DotA 2 update delayed another week

Last week the DotA 2 beta client didn’t receive an update, thanks to development that still needed done on the new replay system and the platform split. The news sort of killed my buzz for DotA 2 updates because it included the fact that updates would now go through a test server before making it into the beta client. I would assume that means no new heroes in the next patch. Bummer. The same is true for this week; we won’t be seeing an update.

There may be some good news for those of you still waiting to get beta access. In yesterday’s bog post, Valve wrote a lot about the number of servers necessary to handle demand and that they continue to increase server capacity.

From the post:

The primary reason we haven’t allowed everyone access to the game is because we don’t yet have enough server capacity to run all the games it would require. Our server deployment team has spent the last few months flying around the world setting up new server clusters to increase that capacity.

Valve has also scheduled 24-hour downtime for next Tuesday. It looks like that will be for converting the servers to the new replay system, but it could also be the day Valve brings more servers online, which hopefully means more players in the system as well.

Valve to fragment the DotA 2 testing platform

As part of last week’s DotA 2 update, Valve mentioned that it would be delivering test content to beta testers in a new way with this week’s patch. It turns out the patch for this week was delayed, but the new content delivery system is still on the way. Unfortunately, the new delivery system means fragmenting the existing test platform. In essence, Valve is launching a DotA 2 test environment alongside the current beta environment. The test environment will run one week ahead of the beta environment, the goal of which is to allow Valve to roll out new features without worrying so much about stability. It’s tough to say if this is a good or a bad thing, but if Valve doesn’t get more beta testers involved soon, it’s probably going to be a frustrating thing.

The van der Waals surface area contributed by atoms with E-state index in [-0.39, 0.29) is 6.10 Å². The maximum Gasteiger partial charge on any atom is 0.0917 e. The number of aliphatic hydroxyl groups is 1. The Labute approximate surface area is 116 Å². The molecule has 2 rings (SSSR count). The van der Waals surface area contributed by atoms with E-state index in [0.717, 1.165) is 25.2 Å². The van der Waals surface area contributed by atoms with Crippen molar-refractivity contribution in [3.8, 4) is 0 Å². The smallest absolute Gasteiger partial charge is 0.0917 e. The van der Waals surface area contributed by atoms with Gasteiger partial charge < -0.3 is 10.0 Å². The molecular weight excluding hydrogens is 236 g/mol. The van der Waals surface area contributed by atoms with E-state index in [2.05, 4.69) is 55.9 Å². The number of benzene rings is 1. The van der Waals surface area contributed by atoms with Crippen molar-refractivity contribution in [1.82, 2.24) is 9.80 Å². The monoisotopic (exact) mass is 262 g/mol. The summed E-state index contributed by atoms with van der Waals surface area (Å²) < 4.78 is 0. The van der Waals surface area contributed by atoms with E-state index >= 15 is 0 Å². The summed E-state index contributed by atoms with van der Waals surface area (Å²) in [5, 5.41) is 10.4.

My baseline guess is this: Valve realizes they need to get DotA 2 to market sooner rather than later but at current development pace that isn’t going to happen until 2013 unless they launch with a limited hero roster or dramatically ramp up development. Moving to a split system allows them to a couple things. First, they can focus on churning out content without worrying about complaints of game-breaking bugs. This could mean more heroes releasing more quickly, even if they aren’t totally polished. A split system also allows them to continue to work on polishing the final product. Smaller bugs and graphical hiccups can slip through to the beta environment, which I’m guessing is where Valve hopes the majority of the beta community will still spend its time.

That is the question, though. Will people want to play the more stable environment or will everyone just move to the test realm? I have yet to see a concurrent user base over 21,000. When it gets down to 12,000-14,000, as it often does during the day, queue times start to get long. If just 20 percent of active players decide to play primarily on the test environment, those numbers are down below 10,000. That is a tiny testbed compared to the millions of players dropping on Riot’s servers every day.

This is why I also think the platform fragment will come with another wave of beta invites. If Valve wants to seriously test both realms, there have to be more people involved. No one wants to wait on 30 minute queues to test the beta of a game, stable or otherwise. If Valve wants to keep the interest of beta players, both realms have to be viable places to find a game.

Related Posts